This is the next post in my series on how Las Vegas fathers can deal with child relocation issues. My last article discussed how the Nevada Supreme Court’s recent Druckman decision impacted dads who were on the child’s birth certificate or who had signed an affidavit of paternity. In this post I will address steps you can take, whether or not paternity has been established, if the mother of your child has moved away from Nevada without permission.
Fathers who have established paternity can file for the return of the child if the mother has relocated outside of Nevada without permission
If you have already signed an affidavit of paternity, or on your child’s birth certificate, then you have options if your ex has relocated the child outside of Nevada without your permission. Nevada law will allow you to file a child custody action with the Clark County Family Court as long as your ex and the child have not been gone from Nevada for the last six months or more. Filing a child custody case in Clark County means that the case will be heard here and, under some situations, the Court will order the child returned to Nevada while the case proceeds. The Court may even consider the mother to have abducted the child depending on the circumstances. I discuss the issue of abduction at length in this video:
If you are in the situation described above then you should consult with a Las Vegas child custody lawyer immediately. Once the child has been gone from Nevada for six months then you will likely have to file your case in the state where the mother has moved to. This puts you at a disadvantage for several reasons and should be avoided.
Dads who have not established themselves as the father must typically establish paternity before the Court will order a child returned to Nevada
If you have not established paternity of your child then you are considered to have “no rights” at this time and the mother was within her right to move out of the state without your permission. The good news is that if the child has been gone from Nevada for less than six months then Nevada still has jurisdiction over the case. This means that you can file a case to establish paternity in the Clark County Family Court. At an early initial hearing the Court will order each parent to undergo DNA testing; the mother and child will typically perform the testing in whatever state they have relocated to while a Nevada lab will send your DNA samples to the other state for comparison. A follow up hearing will be held shortly thereafter where the parties will find out the results.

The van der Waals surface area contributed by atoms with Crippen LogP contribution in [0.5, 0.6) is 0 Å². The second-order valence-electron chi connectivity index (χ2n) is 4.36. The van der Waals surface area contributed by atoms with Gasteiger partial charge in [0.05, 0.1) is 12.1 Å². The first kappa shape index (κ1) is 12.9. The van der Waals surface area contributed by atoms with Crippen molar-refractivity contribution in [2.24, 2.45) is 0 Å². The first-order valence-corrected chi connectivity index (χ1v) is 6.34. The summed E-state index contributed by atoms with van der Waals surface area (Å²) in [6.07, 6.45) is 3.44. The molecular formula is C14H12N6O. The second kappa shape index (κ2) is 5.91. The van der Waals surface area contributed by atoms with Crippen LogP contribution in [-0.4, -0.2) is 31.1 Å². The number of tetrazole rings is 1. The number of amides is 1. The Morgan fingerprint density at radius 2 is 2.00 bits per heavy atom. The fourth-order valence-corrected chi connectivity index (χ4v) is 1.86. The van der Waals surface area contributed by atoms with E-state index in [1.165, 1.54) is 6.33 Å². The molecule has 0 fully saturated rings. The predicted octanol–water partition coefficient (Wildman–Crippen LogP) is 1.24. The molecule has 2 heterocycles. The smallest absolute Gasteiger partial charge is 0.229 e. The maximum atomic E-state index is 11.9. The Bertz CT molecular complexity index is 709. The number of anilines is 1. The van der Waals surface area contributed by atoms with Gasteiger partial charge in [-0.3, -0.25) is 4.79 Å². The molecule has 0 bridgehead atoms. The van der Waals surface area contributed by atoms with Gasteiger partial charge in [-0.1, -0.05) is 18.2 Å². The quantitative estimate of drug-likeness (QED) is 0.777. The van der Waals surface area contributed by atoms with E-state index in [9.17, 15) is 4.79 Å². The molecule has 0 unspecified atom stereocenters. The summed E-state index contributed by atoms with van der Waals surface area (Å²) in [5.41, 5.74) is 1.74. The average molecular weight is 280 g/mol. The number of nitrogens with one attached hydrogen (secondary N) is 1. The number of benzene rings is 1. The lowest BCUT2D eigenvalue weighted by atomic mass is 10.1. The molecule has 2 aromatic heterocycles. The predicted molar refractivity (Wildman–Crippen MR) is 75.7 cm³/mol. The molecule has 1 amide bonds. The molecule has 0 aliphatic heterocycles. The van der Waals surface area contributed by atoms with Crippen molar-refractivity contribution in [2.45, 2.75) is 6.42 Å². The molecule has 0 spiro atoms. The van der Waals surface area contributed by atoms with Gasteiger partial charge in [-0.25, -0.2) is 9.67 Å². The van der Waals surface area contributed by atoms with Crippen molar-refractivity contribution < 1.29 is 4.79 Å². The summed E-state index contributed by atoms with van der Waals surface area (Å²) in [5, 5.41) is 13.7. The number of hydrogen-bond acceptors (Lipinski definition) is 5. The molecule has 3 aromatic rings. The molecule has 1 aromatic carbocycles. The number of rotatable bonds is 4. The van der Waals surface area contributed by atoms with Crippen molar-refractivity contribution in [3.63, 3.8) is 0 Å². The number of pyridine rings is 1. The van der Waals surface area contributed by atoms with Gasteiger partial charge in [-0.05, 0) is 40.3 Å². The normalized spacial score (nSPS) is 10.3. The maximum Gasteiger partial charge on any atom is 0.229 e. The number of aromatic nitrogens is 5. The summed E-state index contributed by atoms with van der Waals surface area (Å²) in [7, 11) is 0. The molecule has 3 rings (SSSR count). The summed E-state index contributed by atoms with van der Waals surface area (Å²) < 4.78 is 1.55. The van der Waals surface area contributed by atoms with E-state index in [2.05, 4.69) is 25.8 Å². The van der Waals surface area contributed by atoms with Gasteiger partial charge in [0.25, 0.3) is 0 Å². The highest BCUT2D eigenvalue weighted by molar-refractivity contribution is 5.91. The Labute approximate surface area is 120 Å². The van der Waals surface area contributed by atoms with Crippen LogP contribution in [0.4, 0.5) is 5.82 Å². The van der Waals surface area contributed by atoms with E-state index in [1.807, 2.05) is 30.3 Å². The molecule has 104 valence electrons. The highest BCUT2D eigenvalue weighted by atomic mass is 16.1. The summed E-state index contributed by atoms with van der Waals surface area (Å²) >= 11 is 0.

Once paternity is established you can request that you be granted custody of the child in Las Vegas. Factors the Court will look to in considering whether you should have custody include, but are not limited to:
- The nature of your relationship with the child
- The extent to which each parent is willing cooperate with the other
- The ability of each parent to meet the needs of the child
- Whether there is a history of domestic violence against the mother
Again, you should not wait if the mother has relocated outside of the state. Once the child has been gone from six months then you will have to file your paternity action in another state.
In my experience as a Las Vegas fathers’ rights attorney I have handled many matters where a mother has moved without the father’s permission. It is important that you protect your rights. Contact me today for an initial consultation.